Likewise, the critic herself includes no citation of the "pity" she says should be avoided in logical argument.

By injecting such an emotion-laden word, though, isn't she herself committing just that fallacy, the use of emotionally-charged words? Especially in light of her neglect to provide of an example of such, ignoring her own admonishment to "lay down facts."

Hey, there's another thing. The young critic has tried to apply two logical fallacies to Katz's letter, and these just happen to be the first two listed in one of the most-commonly cited texts on this subject, "Straight and Crooked Thinking" put out by Robert H. Thouless back in 1930, but a popular college standard still for those who study such things. Hmmm. The first two. Well now.

Mere coincidence? I do NOT think so!

And maybe I should not be so rough on a young and perhaps impressionable high school student, but the very fact that she chose Rosa Parks to pick on just scares the hell right out of me. Maybe she could start like someplace here and do a philosophical analysis of the people who attacked the freedom marchers on Bloody Sunday back in 1965, continuing to mix a little modern American history in with her studies of the principles of logic.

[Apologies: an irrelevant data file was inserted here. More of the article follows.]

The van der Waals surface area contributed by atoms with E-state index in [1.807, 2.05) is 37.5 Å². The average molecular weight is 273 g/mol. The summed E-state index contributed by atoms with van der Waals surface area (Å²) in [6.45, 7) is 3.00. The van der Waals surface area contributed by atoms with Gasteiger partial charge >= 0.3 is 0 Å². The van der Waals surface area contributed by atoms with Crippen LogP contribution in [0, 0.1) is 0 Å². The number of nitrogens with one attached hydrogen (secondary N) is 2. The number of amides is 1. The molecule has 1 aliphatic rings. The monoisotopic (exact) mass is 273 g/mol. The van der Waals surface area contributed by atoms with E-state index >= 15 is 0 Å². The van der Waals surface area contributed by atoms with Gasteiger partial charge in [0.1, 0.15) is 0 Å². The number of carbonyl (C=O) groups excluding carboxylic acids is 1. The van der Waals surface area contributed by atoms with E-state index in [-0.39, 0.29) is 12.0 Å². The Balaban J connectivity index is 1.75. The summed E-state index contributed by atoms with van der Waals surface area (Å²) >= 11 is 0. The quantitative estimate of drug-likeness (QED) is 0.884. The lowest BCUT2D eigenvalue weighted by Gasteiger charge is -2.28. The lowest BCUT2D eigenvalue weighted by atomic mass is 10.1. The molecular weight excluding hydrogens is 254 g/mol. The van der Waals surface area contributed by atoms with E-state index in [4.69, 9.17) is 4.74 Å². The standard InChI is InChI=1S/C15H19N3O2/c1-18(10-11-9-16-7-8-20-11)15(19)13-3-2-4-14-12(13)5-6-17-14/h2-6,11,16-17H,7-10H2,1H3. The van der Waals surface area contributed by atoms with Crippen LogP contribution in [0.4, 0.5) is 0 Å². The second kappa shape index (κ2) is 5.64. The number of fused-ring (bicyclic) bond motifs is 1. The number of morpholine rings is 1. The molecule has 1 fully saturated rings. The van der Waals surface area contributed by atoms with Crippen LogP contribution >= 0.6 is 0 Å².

There are better targets on which young cubs can sharpen their logical claws, like Virginia Abernethy, for example, who perhaps actually deserves some criticism for her views, which straddle the line between "separatism" and "segregation."

Maybe that's it. Maybe that's the real problem here.

Monday, November 14, 2005

Facts Are Stupid Things

Some people may be surprised to find out that Arizona has a State Legislature. Yes, this is apparently so, and it turns out that the people elected to that political body actually do things sometimes, which is why, I suppose, they are paid. Not much. I hear it's about $20K a year. They must make up the rest of their income on tips, I guess. Who, besides say a freshman Phoenix policeman, can live on such a paltry salary?